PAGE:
Two years ago Ed Schmidt, a New York playwright, got word that his father was near death in upstate New York. He bundled his family into the car and drove north, explaining to his young children on the way the sad fact that Grandpa might not recognize them when they got there. As it happened, they arrived minutes too late; Willie Schmidt, a former history teacher and camp director, had died, probably as they were parking the car.The death of Schmidt's father is, of course, an event most deserving of empathy. His decision that theater has ultimately as a significant art form, however, is one that is only his business and no one else's. And then there's this:
That night, seeking solace, the younger Mr. Schmidt read the final act of his favorite American play, Thornton Wilder’s “Our Town.” That’s the one in which Emily Webb, a woman who has died far too young, revisits her family kitchen on the morning of her 10th birthday and discovers the agonizing truth about how little value people place on the quotidian moments of their lives.
Mr. Schmidt, a sturdy, pleasant-looking man of 48, explains all this near the start of his new play, a solo piece that he is performing for 12 theatergoers at a time in the living room of his ground-floor apartment in the Carroll Gardens section of Brooklyn. “Our Town” failed him, however, he says. He felt no better, and that’s when he made the leap: If great theater is no use to him in a moment of crisis, then it’s not worth spending his life trying to create it.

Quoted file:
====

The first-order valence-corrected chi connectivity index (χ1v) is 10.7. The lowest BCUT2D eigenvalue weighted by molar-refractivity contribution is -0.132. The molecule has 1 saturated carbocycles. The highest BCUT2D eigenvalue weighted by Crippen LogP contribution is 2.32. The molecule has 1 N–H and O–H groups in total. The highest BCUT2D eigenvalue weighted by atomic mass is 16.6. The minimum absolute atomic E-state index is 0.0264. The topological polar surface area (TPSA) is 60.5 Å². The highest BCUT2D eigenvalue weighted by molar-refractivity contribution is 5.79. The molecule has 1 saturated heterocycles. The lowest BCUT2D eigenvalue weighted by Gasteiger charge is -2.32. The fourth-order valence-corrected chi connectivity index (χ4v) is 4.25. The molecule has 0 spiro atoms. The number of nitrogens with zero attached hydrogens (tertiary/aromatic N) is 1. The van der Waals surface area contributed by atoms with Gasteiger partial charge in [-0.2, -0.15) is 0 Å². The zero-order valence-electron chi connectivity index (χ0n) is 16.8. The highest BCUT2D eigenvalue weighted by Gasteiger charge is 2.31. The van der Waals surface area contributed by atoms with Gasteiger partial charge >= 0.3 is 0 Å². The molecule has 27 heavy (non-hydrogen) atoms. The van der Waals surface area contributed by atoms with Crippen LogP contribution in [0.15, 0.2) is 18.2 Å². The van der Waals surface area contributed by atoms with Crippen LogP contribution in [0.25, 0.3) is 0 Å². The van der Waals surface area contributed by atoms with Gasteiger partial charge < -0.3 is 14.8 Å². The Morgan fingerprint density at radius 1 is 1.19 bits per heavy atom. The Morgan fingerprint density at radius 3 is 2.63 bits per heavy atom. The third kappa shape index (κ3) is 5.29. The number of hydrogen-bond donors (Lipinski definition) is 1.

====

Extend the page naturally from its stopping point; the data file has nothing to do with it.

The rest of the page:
After a recent performance one exiting theatergoer, evidently distressed and irritated, worried aloud that Mr. Schmidt was woefully depressed.For years I have reduced my theory of how theater, personal experience, and especially identity politics fit together to one phrase: theater isn't therapy. While I usually have to do some bending of a particular work to apply this critique, I have yet to encounter a work that so completely embodies the example. Until now.
“He shouldn’t be telling this to us,” she said. “He should be telling it to a therapist.”
Mr. Schmidt, I'm sorry for your loss. I'm sorry that you feel theater failed you in your moment of need. But for the love of all that is holy, to charge people money for your therapy session is insulting, and confirms the worst suspicions people outside the form have of those who practice it.
You do make a fair trade of a book of your library for their ticket. There's that. But here's hoping your title is indeed a promise.
[NYTimes, My Last Play]
[UPDATE: Within the first three paragraphs on the play's website, he compares himself to both Shakespeare and Moliere. Never mind -- he's a self-important blowhard who deserves obscurity. Good riddance to bad rubbish.]